Functional magnetic resonance imaging in neuropsychiatryBMJ 1999; 319 doi: https://doi.org/10.1136/bmj.319.7224.1551 (Published 11 December 1999) Cite this as: BMJ 1999;319:1551
- Catherine Longworth, research worker,
- Garry Honey, research worker,
- Tonmoy Sharma, senior lecturer (email@example.com)
- Section of Cognitive Psychopharmacology, Department of Psychological Medicine, Institute of Psychiatry, London SE5 8AF
- Correspondence to: T Sharma
The ability of functional magnetic resonance imaging to provide high quality imaging of brain function without the need for radioactive tracers is rapidly making it the technique of choice for research into neuropsychiatric disorders and their treatment. The future is likely to bring a closer involvement in clinical practice, with the technique being used for early detection of dysfunction, assessing the clinical efficacy of drug treatments, and as an alternative to invasive preoperative procedures requiring localisation of function.
Functional magnetic resonance imaging
The development of anatomical neuroimaging enabled the in vivo visualisation of neuropathology in conditions such as stroke, facilitating differential diagnoses and early treatment. Since then scanning techniques have gone beyond structural detail to provide images relating to human brain function, and in the past decade these techniques have been joined by an impressive new imaging tool, functional magnetic resonance imaging (functional MRI). This has a spatial resolution within the millimetre scale and can capture responses in the brain occurring over a few seconds, although reconstruction and processing of the raw data commonly occur after scanning. Functional MRI is non-invasive and safe. It does not require radioactive tracer substances, unlike positron emission tomography (PET) or single photon emission tomography (SPET), and uses the brain's natural haemodynamic response to neural activity as an endogenous tracer. It can be carried out during the same session as routine magnetic resonance imaging in a clinical scanner. These features are making it increasingly popular in neuropsychiatric research.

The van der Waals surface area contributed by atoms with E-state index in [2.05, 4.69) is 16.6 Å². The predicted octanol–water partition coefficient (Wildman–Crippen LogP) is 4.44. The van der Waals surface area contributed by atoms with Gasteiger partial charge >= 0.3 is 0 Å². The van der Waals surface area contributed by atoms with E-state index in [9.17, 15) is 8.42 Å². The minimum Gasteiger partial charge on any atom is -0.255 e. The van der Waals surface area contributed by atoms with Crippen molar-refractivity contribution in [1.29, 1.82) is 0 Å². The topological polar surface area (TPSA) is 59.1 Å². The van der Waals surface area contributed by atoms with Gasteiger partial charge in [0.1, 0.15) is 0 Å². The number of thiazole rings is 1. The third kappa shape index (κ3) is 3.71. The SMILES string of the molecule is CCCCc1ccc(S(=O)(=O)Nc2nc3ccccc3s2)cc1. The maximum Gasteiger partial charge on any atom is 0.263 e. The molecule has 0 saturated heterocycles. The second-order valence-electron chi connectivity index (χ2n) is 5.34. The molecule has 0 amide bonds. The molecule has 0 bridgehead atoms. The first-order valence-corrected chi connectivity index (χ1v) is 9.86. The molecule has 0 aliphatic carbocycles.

The commonest form of functional MRI is blood oxygenation level dependent (BOLD) imaging.1 The BOLD signal depends on the ratio of oxygenated to deoxygenated haemoglobin. In regions of neuronal activity this ratio changes as increased flow of oxygenated blood temporarily surpasses consumption, decreasing the level of paramagnetic deoxyhaemoglobin. These localised changes cause increases in magnetic resonance signal, which are used …